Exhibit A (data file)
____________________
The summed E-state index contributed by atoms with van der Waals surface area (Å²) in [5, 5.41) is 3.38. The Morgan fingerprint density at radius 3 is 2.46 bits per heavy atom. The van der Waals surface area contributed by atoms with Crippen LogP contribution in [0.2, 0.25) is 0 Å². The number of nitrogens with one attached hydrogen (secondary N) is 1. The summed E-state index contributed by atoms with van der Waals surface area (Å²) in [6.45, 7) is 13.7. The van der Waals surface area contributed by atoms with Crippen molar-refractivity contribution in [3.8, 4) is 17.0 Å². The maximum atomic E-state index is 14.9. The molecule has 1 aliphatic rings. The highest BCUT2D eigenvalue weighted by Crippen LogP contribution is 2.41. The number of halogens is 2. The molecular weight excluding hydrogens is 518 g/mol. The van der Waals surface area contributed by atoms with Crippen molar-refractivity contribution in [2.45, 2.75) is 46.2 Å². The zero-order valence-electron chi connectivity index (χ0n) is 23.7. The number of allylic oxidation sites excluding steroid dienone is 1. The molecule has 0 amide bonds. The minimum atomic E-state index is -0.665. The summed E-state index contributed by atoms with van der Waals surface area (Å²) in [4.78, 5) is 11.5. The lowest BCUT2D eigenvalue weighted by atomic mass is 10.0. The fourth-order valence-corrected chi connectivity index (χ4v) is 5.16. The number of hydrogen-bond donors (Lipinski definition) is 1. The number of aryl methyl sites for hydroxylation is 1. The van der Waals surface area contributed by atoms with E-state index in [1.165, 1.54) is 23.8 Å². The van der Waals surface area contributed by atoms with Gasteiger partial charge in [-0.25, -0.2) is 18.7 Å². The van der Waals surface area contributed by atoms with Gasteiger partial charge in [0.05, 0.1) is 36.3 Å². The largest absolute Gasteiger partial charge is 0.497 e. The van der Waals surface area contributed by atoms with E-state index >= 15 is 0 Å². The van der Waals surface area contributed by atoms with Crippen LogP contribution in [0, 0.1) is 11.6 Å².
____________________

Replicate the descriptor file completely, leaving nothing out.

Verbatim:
The summed E-state index contributed by atoms with van der Waals surface area (Å²) in [5, 5.41) is 3.38. The Morgan fingerprint density at radius 3 is 2.46 bits per heavy atom. The van der Waals surface area contributed by atoms with Crippen LogP contribution in [0.2, 0.25) is 0 Å². The number of nitrogens with one attached hydrogen (secondary N) is 1. The summed E-state index contributed by atoms with van der Waals surface area (Å²) in [6.45, 7) is 13.7. The van der Waals surface area contributed by atoms with Crippen molar-refractivity contribution in [3.8, 4) is 17.0 Å². The maximum atomic E-state index is 14.9. The molecule has 1 aliphatic rings. The highest BCUT2D eigenvalue weighted by Crippen LogP contribution is 2.41. The number of halogens is 2. The molecular weight excluding hydrogens is 518 g/mol. The van der Waals surface area contributed by atoms with Crippen molar-refractivity contribution in [2.45, 2.75) is 46.2 Å². The zero-order valence-electron chi connectivity index (χ0n) is 23.7. The number of allylic oxidation sites excluding steroid dienone is 1. The molecule has 0 amide bonds. The minimum atomic E-state index is -0.665. The summed E-state index contributed by atoms with van der Waals surface area (Å²) in [4.78, 5) is 11.5. The lowest BCUT2D eigenvalue weighted by atomic mass is 10.0. The fourth-order valence-corrected chi connectivity index (χ4v) is 5.16. The number of hydrogen-bond donors (Lipinski definition) is 1. The number of aryl methyl sites for hydroxylation is 1. The van der Waals surface area contributed by atoms with E-state index in [1.165, 1.54) is 23.8 Å². The van der Waals surface area contributed by atoms with Gasteiger partial charge in [-0.25, -0.2) is 18.7 Å². The van der Waals surface area contributed by atoms with Gasteiger partial charge in [0.05, 0.1) is 36.3 Å². The largest absolute Gasteiger partial charge is 0.497 e. The van der Waals surface area contributed by atoms with E-state index >= 15 is 0 Å². The van der Waals surface area contributed by atoms with Crippen LogP contribution in [0, 0.1) is 11.6 Å².